PHANTOM PLANET Phantom Planet (Epic/Daylight)
We thought we knew Phantom Planet, but it turns out we didn't. The band we thought we were familiar with, featuring Rushmore star Jason Schwartzman on drums, is heard on Fox's The O.C., which uses the thrusting ''California'' as its theme song. ''California'' is typical of the band's 2002 album, The Guest (reissued last month, with bonus tracks and a new cover, to further capitalize on the TV tie-in). Although they've been around for a decade, Phantom Planet come across as emo-come-latelies with an affinity for harmony-driven power pop, mopey lyrics, and the occasional earnest ballad.
Another Phantom Planet are on display on the band's new album, Phantom Planet, which sounds like the work of a different group of musicians. One of them, Schwartzman, actually is gone, having returned to his acting career, but the changes are heard in more than just new drumbeats. Phantom Planet once wanted to be Weezer with less irony; now they yearn to be the Strokes with meatier production. The songs on this jarring disc are scrappier and more slurred and discordant than those on The Guest; winsome romanticism has been replaced with cynical jabs (''Big Brat,'' ''1st Things 1st''). The guitars are scuzzier. For an L.A. band, Phantom Planet sound as if they haven't seen the sun in months.
Phantom Planet is devoid of anything as bludgeoningly tuneful as ''California.'' But in its clunky manner, it's a fascinating throwback to the days when bands would creatively wander without regard for the marketplace: Think of the shift from the monolithic Led Zeppelin II to the acoustic Led Zeppelin III, or from the beery rap of the Beastie Boys' Licensed to Ill to the more challenging hip-pop collage of Paul's Boutique, to cite just two examples. Last summer's reissues of out-of-print Neil Young albums -- which ranged from the woozy honky-tonk of American Stars 'N Bars to the metallic overdrive of Re-Ac-Tor -- were especially vibrant reminders of once-common stylistic detours.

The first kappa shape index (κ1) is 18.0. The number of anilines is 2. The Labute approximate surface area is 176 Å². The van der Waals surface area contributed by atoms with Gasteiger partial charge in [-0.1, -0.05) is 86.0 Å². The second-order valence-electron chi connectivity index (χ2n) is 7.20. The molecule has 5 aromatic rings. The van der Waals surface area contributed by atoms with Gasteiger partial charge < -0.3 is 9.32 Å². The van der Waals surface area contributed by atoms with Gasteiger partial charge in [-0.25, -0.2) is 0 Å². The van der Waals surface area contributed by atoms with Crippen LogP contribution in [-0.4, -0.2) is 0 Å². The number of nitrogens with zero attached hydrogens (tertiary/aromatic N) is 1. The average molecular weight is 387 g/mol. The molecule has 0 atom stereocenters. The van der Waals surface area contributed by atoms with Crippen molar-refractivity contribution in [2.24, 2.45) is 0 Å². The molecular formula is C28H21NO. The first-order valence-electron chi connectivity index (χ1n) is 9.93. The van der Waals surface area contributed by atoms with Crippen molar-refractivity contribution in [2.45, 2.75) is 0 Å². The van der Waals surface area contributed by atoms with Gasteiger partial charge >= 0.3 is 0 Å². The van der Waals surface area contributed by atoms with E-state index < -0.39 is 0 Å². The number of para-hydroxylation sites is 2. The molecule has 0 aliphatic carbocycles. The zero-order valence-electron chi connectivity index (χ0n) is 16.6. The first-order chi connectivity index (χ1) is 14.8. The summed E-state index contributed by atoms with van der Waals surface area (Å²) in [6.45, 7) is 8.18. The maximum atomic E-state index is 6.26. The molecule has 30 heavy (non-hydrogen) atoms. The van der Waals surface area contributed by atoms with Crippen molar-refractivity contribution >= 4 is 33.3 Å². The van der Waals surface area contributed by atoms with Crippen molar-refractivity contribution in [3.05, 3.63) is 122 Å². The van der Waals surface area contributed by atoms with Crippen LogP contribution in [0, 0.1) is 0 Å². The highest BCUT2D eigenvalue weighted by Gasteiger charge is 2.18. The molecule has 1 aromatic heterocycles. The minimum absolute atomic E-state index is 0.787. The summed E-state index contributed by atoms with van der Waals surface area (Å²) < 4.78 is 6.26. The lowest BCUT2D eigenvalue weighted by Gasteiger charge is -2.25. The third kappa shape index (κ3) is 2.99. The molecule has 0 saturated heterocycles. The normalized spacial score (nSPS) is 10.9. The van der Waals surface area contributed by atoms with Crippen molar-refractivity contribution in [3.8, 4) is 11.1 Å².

These days, a few musicians, notably Beck, still adhere to this follow-your-muse approach. But they stand alone. Many acts, be they Korn or Jay-Z or matchbox twenty, seem content to raise a fence around their piece of turf and stay put. Except for the most minor variations, every disc sounds pretty much like the last one. Forget monkey wrenches: These acts aren't even interested in owning a toolbox. Part of the reason may be the artists' limited imaginations, but economic factors surely play a role too. In a scenario where CD sales are shrinking but companies still need to meet their quarterly earnings quotas, risks must be minimized. So it's best to stick with what worked the last time, and the time before that.
Two of last fall's anticipated hits, Kid Rock's self-titled latest and Pink's Try This, bucked this trend by offering up Southern rock and poppier punk, respectively, in place of the singers' normal fare. For their gamble, both acts paid the price: The discs are sinking fast. Were the shifts too abrupt for fans? Maybe. Will the CDs' indifferent receptions have repercussions? Surely. ''I'm waiting for the happy ending,'' moans singer-guitarist Alex Greenwald on Phantom Planet, and we'll see what fate awaits his band's own radical departure. The album is absurdly derivative -- songs like ''You're Not Welcome Here'' and ''By the Bed'' could be Strokes outtakes -- but something about its restless energy and sense of what-the-hell surprise is commendable. If Phantom Planet is ultimately a B-, it still gets an A for effort -- especially these days.